Ammar Karim, 37, an Iraqi correspondent with Agence France Presse, is in the final steps of a program to resettle in the United States. He had applied four years ago, and his sponsor in Seattle was recently informed to prepare for his arrival. Karim was one of the first interpreters to work with US Marines in Baghdad following the 2003 US-led invasion that toppled Iraqi dictator Saddam Hussein. He has also worked for large American news organizations, making him a target of militants.

    On Thursday, Karim did not hide his disappointment and anger.

    "Now, because of this new decision, I feel there is no hope that I will move to the U.S.," said Karim. "I will have to stay in this country that is still not at peace. The people who will be affected by this ban are those who did the best for America in Iraq. They sacrificed their lives."

    "It’s not fair," he continued. "This president doesn’t understand our situation. The U.S. is abandoning the people who stood behind them."

    For Iran and Iranian-Americans, the new restrictions are expected to hit particularly hard. Of the roughly one million Iranian-Americans now living in the United States, the vast majority still has family members inside Iran. Those relatives, who fall under the new executive order banning citizens from certain countries, would be prohibited from visiting loved ones in the United States. Students, artists, filmmakers and even Europeans who also hold Iranian passports could be denied entry.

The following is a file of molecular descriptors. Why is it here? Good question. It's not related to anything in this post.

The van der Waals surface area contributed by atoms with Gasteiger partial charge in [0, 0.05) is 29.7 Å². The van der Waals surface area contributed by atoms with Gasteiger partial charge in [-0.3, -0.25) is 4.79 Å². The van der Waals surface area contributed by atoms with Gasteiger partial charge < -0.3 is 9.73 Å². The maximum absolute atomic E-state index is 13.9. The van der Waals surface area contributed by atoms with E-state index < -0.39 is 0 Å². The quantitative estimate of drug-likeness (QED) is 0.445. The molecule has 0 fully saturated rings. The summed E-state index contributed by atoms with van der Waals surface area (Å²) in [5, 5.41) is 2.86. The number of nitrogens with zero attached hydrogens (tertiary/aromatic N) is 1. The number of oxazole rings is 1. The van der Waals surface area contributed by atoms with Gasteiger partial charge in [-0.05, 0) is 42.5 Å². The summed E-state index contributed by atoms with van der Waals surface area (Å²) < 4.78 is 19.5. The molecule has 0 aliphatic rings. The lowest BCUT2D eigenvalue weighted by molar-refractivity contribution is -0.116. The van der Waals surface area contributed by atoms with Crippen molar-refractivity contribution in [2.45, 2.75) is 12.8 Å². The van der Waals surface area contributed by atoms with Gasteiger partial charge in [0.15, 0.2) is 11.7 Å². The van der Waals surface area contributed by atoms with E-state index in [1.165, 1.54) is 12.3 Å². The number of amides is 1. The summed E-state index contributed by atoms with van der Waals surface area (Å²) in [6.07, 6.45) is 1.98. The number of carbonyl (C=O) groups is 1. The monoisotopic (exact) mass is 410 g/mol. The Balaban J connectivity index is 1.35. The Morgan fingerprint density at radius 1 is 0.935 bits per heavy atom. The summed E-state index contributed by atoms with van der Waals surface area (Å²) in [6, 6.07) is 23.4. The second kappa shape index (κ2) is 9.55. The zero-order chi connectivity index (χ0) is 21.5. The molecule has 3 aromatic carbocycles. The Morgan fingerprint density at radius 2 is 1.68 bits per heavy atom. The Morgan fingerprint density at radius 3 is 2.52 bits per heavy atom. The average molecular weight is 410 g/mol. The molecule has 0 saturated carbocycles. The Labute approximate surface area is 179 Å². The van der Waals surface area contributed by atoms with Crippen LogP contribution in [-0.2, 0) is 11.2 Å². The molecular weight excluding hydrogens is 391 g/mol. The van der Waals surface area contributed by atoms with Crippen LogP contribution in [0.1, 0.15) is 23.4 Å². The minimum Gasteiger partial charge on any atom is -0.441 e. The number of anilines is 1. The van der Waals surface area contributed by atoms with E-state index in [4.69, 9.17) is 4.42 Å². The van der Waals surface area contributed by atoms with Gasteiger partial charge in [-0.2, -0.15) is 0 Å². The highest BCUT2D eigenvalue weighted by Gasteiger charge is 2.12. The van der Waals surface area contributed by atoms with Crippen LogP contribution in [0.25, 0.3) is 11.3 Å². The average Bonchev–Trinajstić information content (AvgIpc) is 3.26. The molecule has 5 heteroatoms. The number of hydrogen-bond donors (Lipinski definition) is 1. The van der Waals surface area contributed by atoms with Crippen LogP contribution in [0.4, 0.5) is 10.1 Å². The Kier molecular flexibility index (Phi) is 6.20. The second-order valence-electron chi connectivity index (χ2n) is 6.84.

Under the executive order, governments are required to provide U.S. agencies with information confirming that any applicants are not a security threat. But because the United States and Iran do not have diplomatic ties — and a history of tense relations — Iranian officials are unlikely to comply.

    Even if they did, “we are skeptical. . . the Trump administration would accept such efforts,” NIAC Action, the sister organization of the National Iranian American Council, said in a statement Wednesday.